A microbrewery is a small brewery that specializes in a very small number of beers and craft ales. Unlike large breweries which are channeled towards mass production, a microbrewery focuses on the overall craft of its product. Beers from one of these smaller brewers are usually developed to have a distinct flavor even in their names and packaging which is frequently creative or provocative.
The choice of beer at pubs across the UK has changed thanks to the rise of craft breweries. According to reports, it all started with a tax change. In 2002, then Chancellor Gordon Brown introduced the ‘small breweries’ relief’ scheme. Also known as Progressive Beer Duty (PBD), the incentive gave huge tax breaks to small breweries.
Small breweries producing less than 600,000 hectolitres each year – or about ten million pints – qualify for a discount on the amount of duty they pay. Extra small breweries, producing only 5,000 hectolitres each year, pay 50 percent of the duty compared to large companies. According to reports, in year 2000 there were around 500 breweries in the UK. In October 2020, there were over 1,800 – and this trend is only going one way.
In the United Kingdom, there are two main routes people can go though to start their brewery. You can either start as an enthusiastic home-brewer, or get an apprenticeship at a brewery and learn the trade from there. Even if you have no scientific knowledge, brewing is simple. It requires just four ingredients: water, yeast, hops and some form of sugar.
Sugar normally comes from grains like malted barley, which is germinated in a metal container called a mash. The grains are then moved into a mash tun which soaks the grains, converting all the starches to fermentable sugars. The grains are also where the colour comes into it. Lighter beers start out with paler grains, but the grains can also be roasted to give them a more golden colour, or even to make them black, which makes dark beers.
Most home brewers tend to buy the sugar in a kind of malt extract state to avoid these steps. Most breweries will also acquire their grains already roasted, depending on what colour of beer they want to achieve. The next step involves boiling the liquid to create something called wort.
At this point, hops are added to give the beer a bitter flavour. More hops are normally added towards the end of the boiling stage, which can take up to 90 minutes, to give more delicate flavours. Immediately the wort has been cooled, it is moved to a fermenter, usually just a large stainless steel vat, where yeast is added. The last stage is conditioning and allowing the yeast to settle. Depending on what kind of beer you are after, each step is slightly different, but the general process remains the same.
Once you’ve become a master home brewer, the steps to turning it into a microbrewery can be quite daunting. The main challenge will be finding the finances and opportunity to rent large-scale equipment. You might want to think about attracting investors. Getting everything you need to start producing on a large scale can cost between £50,000 and £100,000.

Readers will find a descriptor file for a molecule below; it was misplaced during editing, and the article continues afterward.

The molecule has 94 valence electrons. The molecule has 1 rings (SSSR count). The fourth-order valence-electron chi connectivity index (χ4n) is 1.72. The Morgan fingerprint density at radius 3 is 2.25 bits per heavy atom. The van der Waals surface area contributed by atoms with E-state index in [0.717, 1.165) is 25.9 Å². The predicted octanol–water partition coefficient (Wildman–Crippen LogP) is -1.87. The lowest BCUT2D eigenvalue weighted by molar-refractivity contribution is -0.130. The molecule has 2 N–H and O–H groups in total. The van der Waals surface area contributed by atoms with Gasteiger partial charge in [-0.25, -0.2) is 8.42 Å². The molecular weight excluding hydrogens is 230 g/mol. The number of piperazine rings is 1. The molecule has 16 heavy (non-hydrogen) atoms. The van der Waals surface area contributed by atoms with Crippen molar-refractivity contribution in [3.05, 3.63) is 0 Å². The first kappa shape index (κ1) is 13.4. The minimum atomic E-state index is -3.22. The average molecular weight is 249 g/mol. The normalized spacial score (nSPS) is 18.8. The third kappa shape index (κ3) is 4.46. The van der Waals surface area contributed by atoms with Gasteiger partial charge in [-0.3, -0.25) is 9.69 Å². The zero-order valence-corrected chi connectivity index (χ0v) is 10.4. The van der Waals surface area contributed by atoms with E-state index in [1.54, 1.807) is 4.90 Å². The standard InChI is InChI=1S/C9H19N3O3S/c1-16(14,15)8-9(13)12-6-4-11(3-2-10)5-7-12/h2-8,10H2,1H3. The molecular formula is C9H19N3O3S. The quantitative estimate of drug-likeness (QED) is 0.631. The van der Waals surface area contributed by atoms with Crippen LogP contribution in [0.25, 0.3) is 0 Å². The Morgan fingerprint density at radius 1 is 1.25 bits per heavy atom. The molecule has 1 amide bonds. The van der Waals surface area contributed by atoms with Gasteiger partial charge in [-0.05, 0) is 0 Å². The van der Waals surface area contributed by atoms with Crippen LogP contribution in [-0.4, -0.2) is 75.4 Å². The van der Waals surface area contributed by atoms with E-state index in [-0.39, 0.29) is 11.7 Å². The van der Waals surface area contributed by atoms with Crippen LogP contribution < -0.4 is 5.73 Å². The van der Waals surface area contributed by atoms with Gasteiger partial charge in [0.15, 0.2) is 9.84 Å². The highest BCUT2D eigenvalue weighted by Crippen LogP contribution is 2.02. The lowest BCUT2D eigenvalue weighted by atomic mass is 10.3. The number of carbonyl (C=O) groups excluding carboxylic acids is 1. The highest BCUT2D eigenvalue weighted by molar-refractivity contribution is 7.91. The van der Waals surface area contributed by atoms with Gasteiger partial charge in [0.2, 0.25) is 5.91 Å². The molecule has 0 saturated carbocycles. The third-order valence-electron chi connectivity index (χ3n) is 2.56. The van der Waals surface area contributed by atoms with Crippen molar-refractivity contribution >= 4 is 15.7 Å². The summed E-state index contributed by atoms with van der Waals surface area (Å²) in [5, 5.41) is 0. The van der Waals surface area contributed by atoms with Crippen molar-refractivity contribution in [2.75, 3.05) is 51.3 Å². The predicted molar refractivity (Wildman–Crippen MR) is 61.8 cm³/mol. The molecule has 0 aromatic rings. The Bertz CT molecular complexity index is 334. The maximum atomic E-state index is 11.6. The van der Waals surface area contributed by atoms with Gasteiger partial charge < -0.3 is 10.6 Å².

The income you will generate in this business will depend on how much you can brew, and what retail avenues you use to shift your produce. Do not forget that the price of beer duty means your profit margins aren’t great, so if you’re going into this business to make big money then brewing certainly isn’t for you.
10 Simple Steps to Set Up a Microbrewery in the UK
Note that Britain’s appetite for craft beers and ales shows no sign of abating, and while alcohol consumption in Britain is the lowest so far this century, beer sales are actually increasing. You should always consult financial and legal professionals before taking the plunge, and this guide is meant only as a general overview of what you can expect from setting up a microbrewery.
- Seek adequate funding
- Adequate space
- Know your legal obligations
- Include time for ‘slippage’
- Carry out a proper market analysis
- Have a long-term plan for your microbrewery
- Consider carefully your packaging formats & route to market
- Understand your key financial metrics
- Equip your brewery with a refractometer
- Get some experience & do a course
Seek adequate funding
You first have to make sure you have enough funding. Note that setting up a microbrewery in the United Kingdom is not cheap but equally it doesn’t have to cost the earth. You can start very small if you don’t need to rely on your brewery as your main source of income.
If you do decide to set up a microbrewery, you could start with say a 2.5 bbl (600 pints) plant as part of a brew pub then the entire brewing kit could be brought for as little as £10,000. Howbeit, note that at this sort of price you are not going to get a high quality piece of kit even if it does the job.
Also note that there will be other startup costs such as the fit out of your premises, the cost of casks and other incidental brewing and business equipment. Where you do not have a ready route to market through a pub or bar, you will need to look at a larger brewing plant.
According to experts, you will need a size of 10 bbl minimum to produce economically viable amounts of cask-conditioned beer. Bigger is always better in that it affords your brewery economies of scale. Once you have your entire expensive brewery in place, make sure you protect it from theft or damage with specialist microbrewery insurance.
Ideally, anybody setting up a microbrewery will need to ensure that they can expand. It may be the furthest thing from your mind when you are striving to set up your brewery, but most microbreweries usually outgrow their original plant in a short while. Make sure that your premises have sufficient space to expand the brewery unless you are prepared to set up from scratch again.
Notably, a 2.5 bbl plant will function with as little as 250 sq. ft. for a 10 bbl plant you are looking at least 4 times this. Moving a brewery is expensive and very time consuming not to mention the interruption in beer production which will not go down well will your regular customers.
Know your legal obligations